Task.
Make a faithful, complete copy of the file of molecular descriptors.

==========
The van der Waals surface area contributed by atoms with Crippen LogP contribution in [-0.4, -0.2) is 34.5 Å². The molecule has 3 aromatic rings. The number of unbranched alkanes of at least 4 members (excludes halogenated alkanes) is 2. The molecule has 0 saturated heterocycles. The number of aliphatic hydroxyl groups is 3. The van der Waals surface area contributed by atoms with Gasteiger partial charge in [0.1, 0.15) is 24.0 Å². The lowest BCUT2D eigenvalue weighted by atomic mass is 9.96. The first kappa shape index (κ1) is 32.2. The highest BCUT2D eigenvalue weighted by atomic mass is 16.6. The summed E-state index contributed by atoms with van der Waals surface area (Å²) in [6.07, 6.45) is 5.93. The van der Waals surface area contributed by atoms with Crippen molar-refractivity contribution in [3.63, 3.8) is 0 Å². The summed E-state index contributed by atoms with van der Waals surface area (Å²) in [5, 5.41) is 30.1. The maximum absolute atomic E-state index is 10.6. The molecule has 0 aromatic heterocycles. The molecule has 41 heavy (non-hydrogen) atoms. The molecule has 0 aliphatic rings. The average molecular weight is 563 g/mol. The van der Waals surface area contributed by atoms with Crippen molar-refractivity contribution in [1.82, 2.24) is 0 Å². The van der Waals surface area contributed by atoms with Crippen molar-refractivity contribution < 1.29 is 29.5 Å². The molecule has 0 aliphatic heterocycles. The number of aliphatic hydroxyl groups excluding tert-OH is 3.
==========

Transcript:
The van der Waals surface area contributed by atoms with Crippen LogP contribution in [-0.4, -0.2) is 34.5 Å². The molecule has 3 aromatic rings. The number of unbranched alkanes of at least 4 members (excludes halogenated alkanes) is 2. The molecule has 0 saturated heterocycles. The number of aliphatic hydroxyl groups is 3. The van der Waals surface area contributed by atoms with Gasteiger partial charge in [0.1, 0.15) is 24.0 Å². The lowest BCUT2D eigenvalue weighted by atomic mass is 9.96. The first kappa shape index (κ1) is 32.2. The highest BCUT2D eigenvalue weighted by atomic mass is 16.6. The summed E-state index contributed by atoms with van der Waals surface area (Å²) in [6.07, 6.45) is 5.93. The van der Waals surface area contributed by atoms with Crippen molar-refractivity contribution in [3.63, 3.8) is 0 Å². The summed E-state index contributed by atoms with van der Waals surface area (Å²) in [5, 5.41) is 30.1. The maximum absolute atomic E-state index is 10.6. The molecule has 0 aromatic heterocycles. The molecule has 41 heavy (non-hydrogen) atoms. The molecule has 0 aliphatic rings. The average molecular weight is 563 g/mol. The van der Waals surface area contributed by atoms with Crippen molar-refractivity contribution in [1.82, 2.24) is 0 Å². The van der Waals surface area contributed by atoms with Crippen molar-refractivity contribution < 1.29 is 29.5 Å². The molecule has 0 aliphatic heterocycles. The number of aliphatic hydroxyl groups excluding tert-OH is 3.